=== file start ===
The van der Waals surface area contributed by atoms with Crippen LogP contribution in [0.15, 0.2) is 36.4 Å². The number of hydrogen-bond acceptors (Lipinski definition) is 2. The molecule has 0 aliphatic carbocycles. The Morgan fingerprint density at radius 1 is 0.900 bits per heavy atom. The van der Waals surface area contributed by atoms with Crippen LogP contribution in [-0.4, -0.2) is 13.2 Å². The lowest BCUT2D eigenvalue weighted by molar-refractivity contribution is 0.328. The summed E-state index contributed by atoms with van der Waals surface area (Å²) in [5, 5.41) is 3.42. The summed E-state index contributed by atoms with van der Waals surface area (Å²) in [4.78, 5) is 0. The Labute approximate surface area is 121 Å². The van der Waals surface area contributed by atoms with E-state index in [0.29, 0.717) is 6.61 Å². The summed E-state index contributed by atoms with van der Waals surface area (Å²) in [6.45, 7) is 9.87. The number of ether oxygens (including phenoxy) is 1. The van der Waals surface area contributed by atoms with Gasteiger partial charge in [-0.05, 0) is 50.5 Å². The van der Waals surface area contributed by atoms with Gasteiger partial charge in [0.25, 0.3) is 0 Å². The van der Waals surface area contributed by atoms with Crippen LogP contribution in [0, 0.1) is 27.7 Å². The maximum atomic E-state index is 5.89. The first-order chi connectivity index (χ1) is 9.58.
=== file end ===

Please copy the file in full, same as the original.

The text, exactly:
The van der Waals surface area contributed by atoms with Crippen LogP contribution in [0.15, 0.2) is 36.4 Å². The number of hydrogen-bond acceptors (Lipinski definition) is 2. The molecule has 0 aliphatic carbocycles. The Morgan fingerprint density at radius 1 is 0.900 bits per heavy atom. The van der Waals surface area contributed by atoms with Crippen LogP contribution in [-0.4, -0.2) is 13.2 Å². The lowest BCUT2D eigenvalue weighted by molar-refractivity contribution is 0.328. The summed E-state index contributed by atoms with van der Waals surface area (Å²) in [5, 5.41) is 3.42. The summed E-state index contributed by atoms with van der Waals surface area (Å²) in [4.78, 5) is 0. The Labute approximate surface area is 121 Å². The van der Waals surface area contributed by atoms with E-state index in [0.29, 0.717) is 6.61 Å². The summed E-state index contributed by atoms with van der Waals surface area (Å²) in [6.45, 7) is 9.87. The number of ether oxygens (including phenoxy) is 1. The van der Waals surface area contributed by atoms with Gasteiger partial charge in [-0.05, 0) is 50.5 Å². The van der Waals surface area contributed by atoms with Gasteiger partial charge in [0.25, 0.3) is 0 Å². The van der Waals surface area contributed by atoms with Crippen LogP contribution in [0, 0.1) is 27.7 Å². The maximum atomic E-state index is 5.89. The first-order chi connectivity index (χ1) is 9.58.